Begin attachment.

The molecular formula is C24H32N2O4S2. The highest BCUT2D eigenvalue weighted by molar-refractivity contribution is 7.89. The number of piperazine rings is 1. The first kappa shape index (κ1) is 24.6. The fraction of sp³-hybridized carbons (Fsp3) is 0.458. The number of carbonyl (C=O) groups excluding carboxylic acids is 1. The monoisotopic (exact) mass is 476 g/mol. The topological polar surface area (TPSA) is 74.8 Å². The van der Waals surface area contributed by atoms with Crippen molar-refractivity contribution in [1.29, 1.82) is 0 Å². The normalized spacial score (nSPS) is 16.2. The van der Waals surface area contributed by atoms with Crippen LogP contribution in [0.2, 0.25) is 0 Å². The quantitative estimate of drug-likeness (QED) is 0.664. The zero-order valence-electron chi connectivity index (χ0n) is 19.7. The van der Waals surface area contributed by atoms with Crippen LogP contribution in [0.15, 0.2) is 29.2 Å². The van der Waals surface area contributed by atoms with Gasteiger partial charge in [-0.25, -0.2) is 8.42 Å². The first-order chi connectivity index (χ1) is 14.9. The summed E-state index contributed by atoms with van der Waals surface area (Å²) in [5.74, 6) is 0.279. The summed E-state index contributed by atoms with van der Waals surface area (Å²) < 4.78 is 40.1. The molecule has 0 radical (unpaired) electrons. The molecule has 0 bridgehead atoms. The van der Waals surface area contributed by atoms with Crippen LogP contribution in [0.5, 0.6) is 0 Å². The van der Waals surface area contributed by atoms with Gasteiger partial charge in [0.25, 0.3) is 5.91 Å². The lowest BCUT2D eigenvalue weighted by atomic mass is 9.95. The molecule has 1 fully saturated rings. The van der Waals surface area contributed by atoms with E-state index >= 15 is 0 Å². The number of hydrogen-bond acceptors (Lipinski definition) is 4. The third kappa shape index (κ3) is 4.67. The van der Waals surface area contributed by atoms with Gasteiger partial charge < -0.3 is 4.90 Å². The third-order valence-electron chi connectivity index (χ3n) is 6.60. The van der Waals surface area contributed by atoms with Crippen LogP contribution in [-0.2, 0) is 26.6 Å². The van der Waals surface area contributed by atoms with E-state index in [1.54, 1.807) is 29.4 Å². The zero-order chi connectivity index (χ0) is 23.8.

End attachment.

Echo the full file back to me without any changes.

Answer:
The molecular formula is C24H32N2O4S2. The highest BCUT2D eigenvalue weighted by molar-refractivity contribution is 7.89. The number of piperazine rings is 1. The first kappa shape index (κ1) is 24.6. The fraction of sp³-hybridized carbons (Fsp3) is 0.458. The number of carbonyl (C=O) groups excluding carboxylic acids is 1. The monoisotopic (exact) mass is 476 g/mol. The topological polar surface area (TPSA) is 74.8 Å². The van der Waals surface area contributed by atoms with Crippen molar-refractivity contribution in [1.29, 1.82) is 0 Å². The normalized spacial score (nSPS) is 16.2. The van der Waals surface area contributed by atoms with Crippen LogP contribution in [0.2, 0.25) is 0 Å². The quantitative estimate of drug-likeness (QED) is 0.664. The zero-order valence-electron chi connectivity index (χ0n) is 19.7. The van der Waals surface area contributed by atoms with Crippen LogP contribution in [0.15, 0.2) is 29.2 Å². The van der Waals surface area contributed by atoms with Gasteiger partial charge in [-0.25, -0.2) is 8.42 Å². The first-order chi connectivity index (χ1) is 14.9. The summed E-state index contributed by atoms with van der Waals surface area (Å²) in [5.74, 6) is 0.279. The summed E-state index contributed by atoms with van der Waals surface area (Å²) < 4.78 is 40.1. The molecule has 0 radical (unpaired) electrons. The molecule has 0 bridgehead atoms. The van der Waals surface area contributed by atoms with Crippen LogP contribution in [0.5, 0.6) is 0 Å². The van der Waals surface area contributed by atoms with Gasteiger partial charge in [0.25, 0.3) is 5.91 Å². The lowest BCUT2D eigenvalue weighted by atomic mass is 9.95. The molecule has 1 fully saturated rings. The van der Waals surface area contributed by atoms with E-state index >= 15 is 0 Å². The number of hydrogen-bond acceptors (Lipinski definition) is 4. The third kappa shape index (κ3) is 4.67. The van der Waals surface area contributed by atoms with Gasteiger partial charge < -0.3 is 4.90 Å². The third-order valence-electron chi connectivity index (χ3n) is 6.60. The van der Waals surface area contributed by atoms with Crippen LogP contribution in [-0.2, 0) is 26.6 Å². The van der Waals surface area contributed by atoms with E-state index in [1.54, 1.807) is 29.4 Å². The zero-order chi connectivity index (χ0) is 23.8.